Overall our Korean Air flight was excellent. While the flight was much longer than I was expecting, that turned out to be a blessing, because I managed to get some real sleep. The Korean Air 777 business class seat is much more comfortable than I was expecting as well, so I wouldn’t hesitate to book it for a longhaul flight. Do keep in mind that many Korean Air 777-300s feature the Apex Suite in business class, which is top notch.

  1. Hi ben
    What sort of disease prevention do you take when visiting these third world countries?

  2. How does the airline justify an abbreviated meal service on an 8 hour international business class cabin? Thai Airways serves a 5 course meal on that length. There has to be value for money in a business transaction.

  3. What is that green blob on the cod? Is that the pesto? Or does the foil contain the pesto cream sauce? Regardless, it looks like a green turd and not appetizing in the least…

  4. I was given a first class seat on an award ticket on the 747 from Auckland to ICN. They seemed to put Biz in first and then use biz for oversold economy. When I checked in I was at first really upset I was moved from the upper deck. But the gate agent assured me I would be happy and gave me 1A.

  5. I sleep like a baby in the seats with slight angle. Even better than the lie flats. I usually angle the lie flats up a bit

  6. Most airlines, if there are empty seats in your cabin, let you change seats.

    I know you wanted to review the business class experience, but do you think you could have moved to an empty first class seat if you wanted to?

  7. @flynforfun omg hahahah im sure your question came out of innocence but it was hilarious to read.

    @ Lucky- I have a question. On the real though, you fly so much, visit hundreds of airports & fly in countless aircrafts-do you ever get sick? Or do you prevent getting sick by taking something? Being exposed to so many germs/diseases around the world has to have some sort of effect on the body?

    *Also- do you take any medicine for jetlag, or is your body always on american time, how do you deal with jetlag?

  8. i bet they served the same main dish in economy also.
    for the past 2 and a half years, i must have been on over 20 segments of KE prestige. their food offerings were very underwhelming to say the least. but the servers are different story.

  9. American pilots can fly for Asian carriers like KE until 70. Forced retirement in US at 65, so many continue flying for foreign carriers. An American captain over 65 flying for KE though cannot fly into the US. This may be why you’re seeing American captains on intra Asia routes and not the longer US routes. Just a theory…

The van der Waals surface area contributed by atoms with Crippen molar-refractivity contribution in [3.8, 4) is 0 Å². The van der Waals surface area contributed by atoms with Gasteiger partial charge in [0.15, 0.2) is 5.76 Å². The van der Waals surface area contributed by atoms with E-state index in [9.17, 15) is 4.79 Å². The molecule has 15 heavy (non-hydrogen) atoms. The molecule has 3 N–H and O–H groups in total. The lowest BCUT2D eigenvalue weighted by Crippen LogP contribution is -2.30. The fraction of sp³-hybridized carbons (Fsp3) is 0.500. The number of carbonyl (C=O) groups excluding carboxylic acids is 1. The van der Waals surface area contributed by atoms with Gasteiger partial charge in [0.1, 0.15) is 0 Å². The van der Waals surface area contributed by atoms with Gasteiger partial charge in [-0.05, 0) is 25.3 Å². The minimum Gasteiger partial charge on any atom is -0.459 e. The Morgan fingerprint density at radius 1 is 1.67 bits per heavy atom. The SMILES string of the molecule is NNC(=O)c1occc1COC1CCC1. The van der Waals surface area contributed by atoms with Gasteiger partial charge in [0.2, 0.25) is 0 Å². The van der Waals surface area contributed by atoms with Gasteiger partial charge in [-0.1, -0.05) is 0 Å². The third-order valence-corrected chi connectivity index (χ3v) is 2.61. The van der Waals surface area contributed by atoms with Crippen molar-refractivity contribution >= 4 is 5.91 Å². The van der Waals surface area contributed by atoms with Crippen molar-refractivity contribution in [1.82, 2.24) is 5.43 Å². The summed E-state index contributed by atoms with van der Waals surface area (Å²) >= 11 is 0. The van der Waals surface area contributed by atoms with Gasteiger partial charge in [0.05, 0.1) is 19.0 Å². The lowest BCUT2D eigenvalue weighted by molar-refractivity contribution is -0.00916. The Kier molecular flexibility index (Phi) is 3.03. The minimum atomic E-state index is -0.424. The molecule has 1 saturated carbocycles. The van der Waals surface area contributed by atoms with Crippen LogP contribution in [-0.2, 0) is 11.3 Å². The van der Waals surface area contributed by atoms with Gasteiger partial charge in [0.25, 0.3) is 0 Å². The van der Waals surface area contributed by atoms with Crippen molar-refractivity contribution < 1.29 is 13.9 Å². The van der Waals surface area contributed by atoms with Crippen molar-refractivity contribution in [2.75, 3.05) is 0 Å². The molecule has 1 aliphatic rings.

10. @SEAN Even though the retirement age may be higher KE only hires foreign captains under 55, or at most 60 years of age. Could just be that most local captains will have higher seniority in the company being career KE and can bid onto long-haul routes/bigger planes.
    Other explanation I can think of is foreign captains are directly hired onto the shorter haul types as PIC and those on long-haul could be mainly used as cruise-relief captains, therefore not making any PAs.

  11. I had the same catering, identical dishes flying ICN-SIN last week. Instead of the Western dish I opted for the bibimbap, which was delicious. I’ve had bad bibimbap in KE J before, so I was wary. This time it was much better. Despite the catering being good, I have found Korean to have a very overrated airline. The lounges are horrible throughout the entire network. The flight attendants, while selected to be beautiful young Korean girls in nice uniforms, are a little unpolished/untrained on service. Drinks are always room temperature or warm, even the Champagne. The hard product in business is also extremely mediocre and in terrible configurations, outside of a few like the Apex suite (which is only good if you have window!). While F availability is nice for people with a million hoarded miles, J has been consistently underwhelming for me on them.

  12. Those seats are better for sleeping than they look. My main gripe is a lack of a lidded storage area for nightstand stuff like your glasses. That little narrow open pocket is one klutz handed slip away can from something small going down inside the seat pod and being impossible to retrieve.

    I find food is meh on KE J especially if you are unwilling to risk the Korean option due to delicate constitution. But the cabin crew, if you can understand them, are always immaculate and delightful. The personal ‘thank you’ at the end of the trip caps it off.

    Roll on an Apex suite window segment.